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BH100This turn around the dial provides a blast of Americana in various forms, with just a dash of melodic British 1960s-influenced psych-rock.

MWBNMMatt Whipkey’s Best New Music may just be. His 2017 release is a solid album, sprinkled liberally with melodic rock influences that range from 1970s to the 1990s. The most likely single, “Aliens,” kicks off with a killer Byrds-influenced guitar introduction, but then shifts to a nice country-infused lilting number a la Wilco in hit mode. “Danielle” is another song with a great roll-out introduction, this time exuding a more Springsteen vibe. “Amy You Are Everything” has a familiar diminished chord progression that attentive listeners will recognize from so many songs (for example, Lennon’s “Happy Xmas”) but melodically pulls on the more pop elements of Springsteen’s 1980s work, with some nice jangly lead guitar. And there are many more highlights. Whipkey has an enormous back catalogue which you can purchase from Bandcamp right now super cheap (though you should pay more – he’s worth it).

news-themylars-melodyrecordsNew Jersey’s The Mylars hail from that state’s Union City and named their debut album after the local record store, Melody Records. It makes sense because the record is an updated homage to that great period of American poprock, circa 1978-83. The band even offers up an inspired cover of the Cars’ “Let’s Go,” just in case you didn’t catch on. It all comes together on the debut single and video, “Forever Done,” with its wall of surging guitars and hooky, sibilant vocals. The single has a great AM radio-friendly rock and roll sound c. early 1980s, though without sounding derivative. In fact, the whole album is eminently listenable and would undoubtedly sound great live. There’s no protection from this kind of ear worm, thankfully.

QCINACNAustin’s Quiet Company have always provided more adult fare at the poprock table, adding just a bit more depth and complexity to the three minute problems that conventional singles typically handle. Though lately they’re becoming a bit darker and noticeably less quiet. 2017 witnessed the band release two EPs rather than a more conventional album, each offering up a harsher sound and seemingly harsher view of human relationships and the world they exist in. It’s Not Attractive and It Changes Nothing came out in April and its opening track “Celebrity Teeth Poacher” sounded deceptively typical of Quiet Company, at least at first. QCYHTGNice acoustic guitar and melodic vocals open the song but things turn a bit more discordant in the chorus. “On Single Moms” is a nice pop single, with some great horns appearing here and there. By August Your Husband, the Ghost arrived, featuring more complex, harsh textures and messages. Melody is still there, particularly on the epic “We Should Go to Counseling,” but the listener has to work a little harder to feel the hooks. This is a band going somewhere, though they’re honest enough to admit they don’t really know where.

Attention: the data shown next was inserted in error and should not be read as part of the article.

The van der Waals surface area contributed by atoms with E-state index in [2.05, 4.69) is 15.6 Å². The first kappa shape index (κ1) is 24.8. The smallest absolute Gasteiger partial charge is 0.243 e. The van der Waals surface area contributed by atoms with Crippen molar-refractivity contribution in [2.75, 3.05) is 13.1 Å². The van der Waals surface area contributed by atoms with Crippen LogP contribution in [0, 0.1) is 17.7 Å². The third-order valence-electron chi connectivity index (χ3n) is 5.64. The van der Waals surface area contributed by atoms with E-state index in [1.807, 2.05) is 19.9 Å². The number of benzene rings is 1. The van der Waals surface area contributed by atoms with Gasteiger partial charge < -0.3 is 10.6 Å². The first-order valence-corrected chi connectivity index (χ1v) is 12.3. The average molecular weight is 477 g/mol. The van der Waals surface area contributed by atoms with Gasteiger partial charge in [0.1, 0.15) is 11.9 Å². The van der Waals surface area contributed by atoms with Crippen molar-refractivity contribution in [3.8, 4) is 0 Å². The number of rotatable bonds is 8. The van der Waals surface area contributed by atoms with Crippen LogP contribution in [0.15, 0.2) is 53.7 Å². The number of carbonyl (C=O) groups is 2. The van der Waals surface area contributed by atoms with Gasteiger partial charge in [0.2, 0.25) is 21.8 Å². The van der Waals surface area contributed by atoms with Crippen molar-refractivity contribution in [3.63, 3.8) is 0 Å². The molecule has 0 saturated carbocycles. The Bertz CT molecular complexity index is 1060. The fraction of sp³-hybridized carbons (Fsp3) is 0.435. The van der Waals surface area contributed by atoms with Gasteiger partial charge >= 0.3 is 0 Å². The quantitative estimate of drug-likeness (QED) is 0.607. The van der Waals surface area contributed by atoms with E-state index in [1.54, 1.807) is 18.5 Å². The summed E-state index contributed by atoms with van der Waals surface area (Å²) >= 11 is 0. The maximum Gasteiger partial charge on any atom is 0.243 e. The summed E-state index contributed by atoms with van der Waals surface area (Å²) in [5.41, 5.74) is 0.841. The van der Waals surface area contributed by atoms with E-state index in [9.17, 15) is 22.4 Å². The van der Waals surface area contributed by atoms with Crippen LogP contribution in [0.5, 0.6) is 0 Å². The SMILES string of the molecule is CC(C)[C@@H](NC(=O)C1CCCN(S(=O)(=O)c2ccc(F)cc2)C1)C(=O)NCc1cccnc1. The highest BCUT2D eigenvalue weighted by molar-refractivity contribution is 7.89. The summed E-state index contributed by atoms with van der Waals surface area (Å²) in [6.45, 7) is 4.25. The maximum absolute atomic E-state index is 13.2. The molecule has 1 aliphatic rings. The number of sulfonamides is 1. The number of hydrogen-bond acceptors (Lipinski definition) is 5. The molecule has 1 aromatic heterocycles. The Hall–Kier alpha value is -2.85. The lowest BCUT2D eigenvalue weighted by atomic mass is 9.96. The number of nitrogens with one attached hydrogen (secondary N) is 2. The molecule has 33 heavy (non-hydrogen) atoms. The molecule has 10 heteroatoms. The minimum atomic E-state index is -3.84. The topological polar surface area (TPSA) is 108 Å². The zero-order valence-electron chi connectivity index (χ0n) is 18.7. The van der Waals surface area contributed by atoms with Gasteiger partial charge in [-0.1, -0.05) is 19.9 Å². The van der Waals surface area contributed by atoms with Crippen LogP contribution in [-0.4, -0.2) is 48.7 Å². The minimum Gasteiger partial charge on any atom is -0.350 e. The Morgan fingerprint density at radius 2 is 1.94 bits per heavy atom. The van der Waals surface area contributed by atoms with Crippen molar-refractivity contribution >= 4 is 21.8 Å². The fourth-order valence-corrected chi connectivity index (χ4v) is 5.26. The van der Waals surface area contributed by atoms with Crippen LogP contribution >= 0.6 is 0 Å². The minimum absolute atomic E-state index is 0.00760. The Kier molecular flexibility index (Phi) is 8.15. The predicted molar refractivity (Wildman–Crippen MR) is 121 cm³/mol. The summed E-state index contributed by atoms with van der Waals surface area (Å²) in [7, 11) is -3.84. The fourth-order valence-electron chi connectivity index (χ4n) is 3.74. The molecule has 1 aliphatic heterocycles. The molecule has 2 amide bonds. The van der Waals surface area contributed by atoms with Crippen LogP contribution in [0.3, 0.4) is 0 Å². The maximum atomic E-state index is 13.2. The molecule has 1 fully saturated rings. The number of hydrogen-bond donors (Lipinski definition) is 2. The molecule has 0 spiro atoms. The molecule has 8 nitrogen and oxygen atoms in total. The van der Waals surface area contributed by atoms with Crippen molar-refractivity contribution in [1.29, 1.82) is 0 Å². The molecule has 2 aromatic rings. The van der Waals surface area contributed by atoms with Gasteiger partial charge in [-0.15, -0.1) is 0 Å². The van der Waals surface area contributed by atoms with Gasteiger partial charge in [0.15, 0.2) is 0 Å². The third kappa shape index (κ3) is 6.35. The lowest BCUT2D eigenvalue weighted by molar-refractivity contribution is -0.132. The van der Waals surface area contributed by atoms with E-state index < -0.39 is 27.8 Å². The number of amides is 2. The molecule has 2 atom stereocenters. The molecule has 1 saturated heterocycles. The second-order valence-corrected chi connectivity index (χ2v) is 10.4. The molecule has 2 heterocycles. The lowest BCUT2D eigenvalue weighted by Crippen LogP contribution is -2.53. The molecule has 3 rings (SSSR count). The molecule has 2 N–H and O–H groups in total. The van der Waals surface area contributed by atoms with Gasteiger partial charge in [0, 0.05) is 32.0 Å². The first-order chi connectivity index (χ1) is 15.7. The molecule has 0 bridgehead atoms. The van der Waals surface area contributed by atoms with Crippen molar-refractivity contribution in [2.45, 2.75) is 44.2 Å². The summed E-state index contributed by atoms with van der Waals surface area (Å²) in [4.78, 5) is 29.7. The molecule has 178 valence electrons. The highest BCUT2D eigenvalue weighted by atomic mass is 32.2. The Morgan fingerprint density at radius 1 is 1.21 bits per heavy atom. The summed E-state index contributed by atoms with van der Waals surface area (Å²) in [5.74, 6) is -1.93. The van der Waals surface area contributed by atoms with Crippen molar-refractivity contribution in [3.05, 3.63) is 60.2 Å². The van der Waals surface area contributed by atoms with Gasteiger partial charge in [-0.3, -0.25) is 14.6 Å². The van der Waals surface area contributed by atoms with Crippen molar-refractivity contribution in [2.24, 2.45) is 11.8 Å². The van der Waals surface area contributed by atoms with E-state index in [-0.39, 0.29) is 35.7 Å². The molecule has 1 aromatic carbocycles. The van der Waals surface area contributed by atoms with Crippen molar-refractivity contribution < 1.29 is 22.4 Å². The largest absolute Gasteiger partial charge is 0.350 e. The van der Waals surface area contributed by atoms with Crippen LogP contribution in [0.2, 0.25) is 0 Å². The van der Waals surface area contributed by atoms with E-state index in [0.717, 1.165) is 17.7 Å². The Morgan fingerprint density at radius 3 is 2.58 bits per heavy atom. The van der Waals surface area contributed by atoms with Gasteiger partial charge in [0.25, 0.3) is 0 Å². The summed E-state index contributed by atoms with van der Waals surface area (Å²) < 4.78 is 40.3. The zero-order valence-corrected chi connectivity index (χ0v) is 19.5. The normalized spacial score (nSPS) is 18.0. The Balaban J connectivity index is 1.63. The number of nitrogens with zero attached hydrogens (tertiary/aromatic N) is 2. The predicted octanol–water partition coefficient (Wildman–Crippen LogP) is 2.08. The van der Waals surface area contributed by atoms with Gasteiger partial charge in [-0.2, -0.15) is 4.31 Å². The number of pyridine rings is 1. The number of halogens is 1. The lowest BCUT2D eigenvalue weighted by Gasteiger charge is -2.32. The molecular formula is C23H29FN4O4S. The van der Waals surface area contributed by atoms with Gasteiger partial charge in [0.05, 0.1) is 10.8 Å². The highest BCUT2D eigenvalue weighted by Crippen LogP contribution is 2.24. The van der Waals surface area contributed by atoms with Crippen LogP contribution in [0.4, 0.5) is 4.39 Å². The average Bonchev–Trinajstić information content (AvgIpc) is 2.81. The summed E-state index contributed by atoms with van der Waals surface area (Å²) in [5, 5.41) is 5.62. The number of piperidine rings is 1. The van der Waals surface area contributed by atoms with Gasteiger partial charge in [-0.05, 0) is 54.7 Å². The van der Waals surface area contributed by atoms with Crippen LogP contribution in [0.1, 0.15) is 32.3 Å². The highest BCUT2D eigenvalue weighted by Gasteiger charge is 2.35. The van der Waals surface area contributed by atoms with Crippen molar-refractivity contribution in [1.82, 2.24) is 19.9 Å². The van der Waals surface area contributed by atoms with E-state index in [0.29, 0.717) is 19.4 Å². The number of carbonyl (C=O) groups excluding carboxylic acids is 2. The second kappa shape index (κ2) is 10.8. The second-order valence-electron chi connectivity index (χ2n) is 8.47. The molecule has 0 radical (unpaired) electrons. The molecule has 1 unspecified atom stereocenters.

KHCSCrossing the pond with our final spin of the dial, The Keepers mine that particular vein of British poprock that stretches from late 1960s psychedelia through a variety of 1980s and 1990s indie sounds. Their new single “Here Comes Spring” is a delightful mélange of 1960s organ and fuzzed out guitars, a decidedly more slick and radio-friendly sound than their more garage rock sounding (though no less delightful) debut album, 2015’s No Exit. How this fits into a new album is not clear yet but the single is very promising. While waiting for more new releases, check out the band’s catchy remake of the Fine Young Cannibals’ “Good Thing” on Soundcloud.

New releases require new fans to really take off. It’s an age old equation in popular music. So start clicking through the links provided to Matt Whipkey, The Mylars, Quiet Company, and The Keepers to help turn this new music into a hit song or two.